Muff Wiggler: Sexism in Audio Cultures

Despite the fact that women have been working with audio technologies (and more broadly electronics and computing) just as long as anyone else, an air of masculinity has taken on a sense of inevitability in spheres of electronic music. As a means of understanding how audio cultures might reify or subvert existing patriarchal structures, I’ll look at some of the ways gender is acknowledged on Muff Wiggler, a message board for modular synthesizer enthusiasts.

Muff Wiggler. Yes, I just said Muff Wiggler.

The name Muff Wiggler comes from a phrase the forum’s founder, Mike, came up with after glancing at the names of two Electro-Harmonix guitar pedals, the “Big Muff Pi” and “The Wiggler.” “Muff Wiggler” later became his handle (username) on the web. Mike bought muffwiggler.com to share some of his music but then started developing it into a forum, not with the intention of starting a community, but simply as a means of strengthening his web skills. Somehow people found their way to the site and over time the community grew. A few years ago, Mike wrote a long post acknowledging that the forum’s name is not PC, apologizing to anyone who finds it offensive, but concluded that he doesn’t really care about who he alienates because “life is too short.” He says, “Luckily it’s a very, very big internet, and there’s lots of other places they can spend their time. I never suggest that ANYONE come to my shitty little corner of the web!” While certainly not his intention to create a community around the semi-suggestive name, the continued excitement surrounding the name and the jokes made about women and women’s bodies on the forum are indicative of the masculine, heteronormative high-fiving that occurs in audio cultures.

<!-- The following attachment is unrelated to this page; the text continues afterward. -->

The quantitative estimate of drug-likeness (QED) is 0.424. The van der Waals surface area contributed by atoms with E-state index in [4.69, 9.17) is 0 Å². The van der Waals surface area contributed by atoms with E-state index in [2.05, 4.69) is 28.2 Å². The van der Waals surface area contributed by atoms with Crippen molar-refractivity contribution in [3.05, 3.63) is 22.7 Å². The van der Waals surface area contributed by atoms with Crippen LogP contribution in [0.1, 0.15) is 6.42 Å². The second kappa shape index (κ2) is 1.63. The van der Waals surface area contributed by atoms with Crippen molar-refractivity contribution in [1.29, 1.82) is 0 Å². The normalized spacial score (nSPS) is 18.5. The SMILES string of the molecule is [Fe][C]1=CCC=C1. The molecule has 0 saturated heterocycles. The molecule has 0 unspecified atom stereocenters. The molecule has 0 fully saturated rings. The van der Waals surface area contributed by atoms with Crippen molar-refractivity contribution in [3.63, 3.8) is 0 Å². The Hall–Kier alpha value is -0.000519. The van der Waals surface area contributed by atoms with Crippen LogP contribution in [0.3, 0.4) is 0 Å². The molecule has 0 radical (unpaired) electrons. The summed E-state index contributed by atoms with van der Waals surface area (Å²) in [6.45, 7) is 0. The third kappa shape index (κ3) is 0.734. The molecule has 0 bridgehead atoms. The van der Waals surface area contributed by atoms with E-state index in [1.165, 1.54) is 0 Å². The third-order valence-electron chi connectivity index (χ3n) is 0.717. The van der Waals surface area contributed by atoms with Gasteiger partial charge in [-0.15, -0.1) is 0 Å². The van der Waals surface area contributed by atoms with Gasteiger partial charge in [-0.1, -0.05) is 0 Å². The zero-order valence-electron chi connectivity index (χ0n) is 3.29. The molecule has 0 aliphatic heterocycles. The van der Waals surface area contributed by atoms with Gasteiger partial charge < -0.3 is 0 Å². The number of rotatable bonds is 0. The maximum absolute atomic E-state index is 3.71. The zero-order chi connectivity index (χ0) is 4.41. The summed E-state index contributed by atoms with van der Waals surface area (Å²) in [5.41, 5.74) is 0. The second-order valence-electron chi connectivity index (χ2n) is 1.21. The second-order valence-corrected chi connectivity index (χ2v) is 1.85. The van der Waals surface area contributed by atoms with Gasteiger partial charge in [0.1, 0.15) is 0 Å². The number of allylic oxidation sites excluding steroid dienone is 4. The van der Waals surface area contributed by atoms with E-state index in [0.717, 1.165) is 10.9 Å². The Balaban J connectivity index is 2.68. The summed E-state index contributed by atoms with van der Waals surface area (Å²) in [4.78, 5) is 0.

Women’s bodies on the forum

The structure of the forum is divided mostly by technology: a section for modular synths with a subsection for different synth makers, a section for other gear, a section for music related discussion, and then a section for off-topic, which is labeled clearly NSFW. Many things are shared here, from silly YouTube videos, MEMEs and GIF threads, arbitrary photo collages, as well as quite a bit of nudity/pornography (some of which I don’t have access to because you have to post at least 50 times to enter some discussions), as well as threads titled “Who’s your favorite Twin Peaks girl?”, “Tips on talking to beautiful women”, and “Miley’s Pussy”. Some of these turn out to be click-bait, but most tend to be photos of nude women posted by men, with commentary made by men. Nudity is not limited to the off-topic section–it is pretty present in other areas of the forum. Some users do speak out against this type of content, stating that it is unnecessary and alienating, and ask why unrelated content needs to be in a synth forum. Some users defend it, saying that “their girlfriends are okay with it”, that there are plenty of other places to go on the internet, that people need to take everything less seriously.  On one thread about this, a user asked if this counted as synthesizer related content:

Suggestive photos and and names also reveal themselves in usernames and avatars (I’ve elected to not include usernames.)

“Synth Babes”